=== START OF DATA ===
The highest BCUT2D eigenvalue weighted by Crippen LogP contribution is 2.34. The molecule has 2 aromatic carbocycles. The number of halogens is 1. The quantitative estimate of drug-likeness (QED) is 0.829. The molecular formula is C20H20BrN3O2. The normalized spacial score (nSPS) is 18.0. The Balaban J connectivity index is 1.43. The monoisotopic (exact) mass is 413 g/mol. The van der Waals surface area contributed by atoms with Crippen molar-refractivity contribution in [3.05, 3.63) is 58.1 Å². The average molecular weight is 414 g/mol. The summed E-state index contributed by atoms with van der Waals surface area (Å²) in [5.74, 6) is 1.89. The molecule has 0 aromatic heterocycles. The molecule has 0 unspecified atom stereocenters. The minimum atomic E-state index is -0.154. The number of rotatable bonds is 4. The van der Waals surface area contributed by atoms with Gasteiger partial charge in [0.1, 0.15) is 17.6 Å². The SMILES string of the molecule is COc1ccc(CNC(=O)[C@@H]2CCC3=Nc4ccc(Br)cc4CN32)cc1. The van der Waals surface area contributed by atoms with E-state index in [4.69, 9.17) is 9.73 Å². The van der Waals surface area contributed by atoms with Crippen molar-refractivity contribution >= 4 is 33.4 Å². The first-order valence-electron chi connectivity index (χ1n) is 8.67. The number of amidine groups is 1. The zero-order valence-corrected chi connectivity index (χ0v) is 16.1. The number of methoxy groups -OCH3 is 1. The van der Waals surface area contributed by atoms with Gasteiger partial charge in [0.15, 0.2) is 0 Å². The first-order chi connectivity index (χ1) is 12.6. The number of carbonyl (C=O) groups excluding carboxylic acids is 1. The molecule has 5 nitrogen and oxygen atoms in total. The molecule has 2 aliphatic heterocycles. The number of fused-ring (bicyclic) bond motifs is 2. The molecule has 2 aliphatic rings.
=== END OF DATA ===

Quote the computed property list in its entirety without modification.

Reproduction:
The highest BCUT2D eigenvalue weighted by Crippen LogP contribution is 2.34. The molecule has 2 aromatic carbocycles. The number of halogens is 1. The quantitative estimate of drug-likeness (QED) is 0.829. The molecular formula is C20H20BrN3O2. The normalized spacial score (nSPS) is 18.0. The Balaban J connectivity index is 1.43. The monoisotopic (exact) mass is 413 g/mol. The van der Waals surface area contributed by atoms with Crippen molar-refractivity contribution in [3.05, 3.63) is 58.1 Å². The average molecular weight is 414 g/mol. The summed E-state index contributed by atoms with van der Waals surface area (Å²) in [5.74, 6) is 1.89. The molecule has 0 aromatic heterocycles. The molecule has 0 unspecified atom stereocenters. The minimum atomic E-state index is -0.154. The number of rotatable bonds is 4. The van der Waals surface area contributed by atoms with Gasteiger partial charge in [0.1, 0.15) is 17.6 Å². The SMILES string of the molecule is COc1ccc(CNC(=O)[C@@H]2CCC3=Nc4ccc(Br)cc4CN32)cc1. The van der Waals surface area contributed by atoms with E-state index in [4.69, 9.17) is 9.73 Å². The van der Waals surface area contributed by atoms with Crippen molar-refractivity contribution >= 4 is 33.4 Å². The first-order valence-electron chi connectivity index (χ1n) is 8.67. The number of amidine groups is 1. The zero-order valence-corrected chi connectivity index (χ0v) is 16.1. The number of methoxy groups -OCH3 is 1. The van der Waals surface area contributed by atoms with Gasteiger partial charge in [0.15, 0.2) is 0 Å². The first-order chi connectivity index (χ1) is 12.6. The number of carbonyl (C=O) groups excluding carboxylic acids is 1. The molecule has 5 nitrogen and oxygen atoms in total. The molecule has 2 aliphatic heterocycles. The number of fused-ring (bicyclic) bond motifs is 2. The molecule has 2 aliphatic rings.